Model student becomes anti-corruption icon
Mariam Malak was awarded zero marks in her final examinations even though she had been the best in her class for years. She believes that she was cheated and is now publicly protesting pervasive corruption in Egypt.
Mariam Malak was about to begin explaining how she got the nickname "zero schoolgirl" when the TV presenter asked the student about the cannula in her hand. The 19-year-old could no longer hold back her emotions and burst into tears live on the air. She practically stopped eating when she found out that she had got zero marks in her final examinations, her brother told the presenter. Malak does not understand why the board of examiners claims that she did not write anything. "I studied 15 hours a day for the exam," she told the interviewer. "God is my witness. I wanted to be the best student in the whole country."
The official version goes that, after being top of her class for years, Malak supposedly blanked on the examination day – the day when a student's future university studies are determined in Egypt. No, she says, there was no mental block. Malak and her lawyers believe that her exam was intentionally swapped for one written by a child of wealthy parents.
Malak first complained to authorities in her native region, Minya, to no avail. The public prosecutor's office in the province of Asyut then went on to dismiss the case. Fed up, Mariam went public and has thus inadvertently become an icon in the fight against rampant corruption in Egypt.
A Facebook page set up to support her has gathered more than 40,000 "likes" within a week. Tens of thousands of people have taken to Twitter with the hashtag "IBelieveMariamMalak" to encourage her to go on. "You are a talented girl in a country that kills talent," one person wrote. Another commented that "I believe her because I am able to think and it is logical and because I know how our country works." Many cynical comments have been made about Egypt and its government, and a great deal of people are glad that, finally, somebody is standing up and saying "Enough!"
Everybody in Egypt is affected by corruption. Last year, Transparency International gave the country 37 points – top marks of 100 points are awarded to "very clean" nations. "Our country's corruption has been institutionalised," Abdel Moaty, the former deputy head of Egypt's Central Auditing Agency, told Deutsche Welle. "It cannot only be attributed to certain individuals."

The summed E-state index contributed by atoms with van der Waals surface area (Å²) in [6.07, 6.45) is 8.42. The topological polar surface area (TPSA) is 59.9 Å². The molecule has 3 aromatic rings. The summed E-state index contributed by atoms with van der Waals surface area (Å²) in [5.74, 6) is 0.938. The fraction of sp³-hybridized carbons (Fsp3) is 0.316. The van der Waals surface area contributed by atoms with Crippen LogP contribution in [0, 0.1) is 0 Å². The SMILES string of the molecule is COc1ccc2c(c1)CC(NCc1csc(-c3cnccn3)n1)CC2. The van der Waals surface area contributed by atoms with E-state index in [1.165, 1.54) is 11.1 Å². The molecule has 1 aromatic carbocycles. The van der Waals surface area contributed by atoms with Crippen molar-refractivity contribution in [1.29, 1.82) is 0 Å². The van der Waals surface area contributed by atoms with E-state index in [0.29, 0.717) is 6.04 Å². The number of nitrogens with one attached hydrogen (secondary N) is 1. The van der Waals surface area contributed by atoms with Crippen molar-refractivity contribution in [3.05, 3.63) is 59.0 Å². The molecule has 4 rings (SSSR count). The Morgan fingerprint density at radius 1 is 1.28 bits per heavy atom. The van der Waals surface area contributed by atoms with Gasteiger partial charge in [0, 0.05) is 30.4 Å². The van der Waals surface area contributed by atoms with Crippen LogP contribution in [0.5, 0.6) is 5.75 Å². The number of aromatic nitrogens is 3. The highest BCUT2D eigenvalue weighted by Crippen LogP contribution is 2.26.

These days, Moaty is the director of the Egyptian Centre for Transparency and Countering Corruption. With dozens of staff members, the agency tries to name and shame those guilty of bribery, a common practice in everyday life in Egypt. "About 88 million square metres (22,000 acres) of land near the Suez Canal were sold to five people for 20 pounds a square metre - i.e., for less than 5 euros ($5.65)," Moaty said, to cite just one example. "But who has the gumption to ask whether it was corrupt? The five buyers went on to sell the land for 1,000 pounds per square metre and raked in billions for the deal."
Anti-corruption measures are a political show
Egyptian Agriculture Minister Salah Helal has taken a tumble over this kind of deal: President Abdul Fattah al-Sisi asked him to resign. Helal was accused of accepting lavish gifts, such as expensive apartments and paid pilgrimages to Mecca, in exchange for the allocation of land. He was even arrested shortly after his resignation, and the government resigned on Saturday.
"It has become obvious that the Egyptian government exposes such cases about two to three months before 9 December," Moaty said. The date is International Anti-Corruption Day. "The government wants to show that it is seriously cracking down on corruption," he said. After all, the country signed the UN Convention Against Corruption in 2003. "All these measures are a political show," Moaty said, adding that he believes that al-Sisi is willing to fight corruption, but lacks the power to solve the problem alone.
That's the impression other Egyptians have as well. Ever since the student Malak went public with her story, other groups have found the courage to take to the streets. In Alexandria, in front of the Education Ministry, outside the Egyptian Journalists' Syndicate - young Egyptians everywhere are openly protesting corruption in the education system.
Malak had wanted to study medicine, but, with zero marks for her final exams, she might as well scrap that idea. Her case now lies with the public prosecutor's office in Cairo. Malak hopes that comparing handwriting could clarify the matter. "I am prepared to undergo a comparison at any time," she said in the television interview. There was not a hint of tears this time. Mariam Malak has decided not to let corruption win.
© Deutsche Welle 2015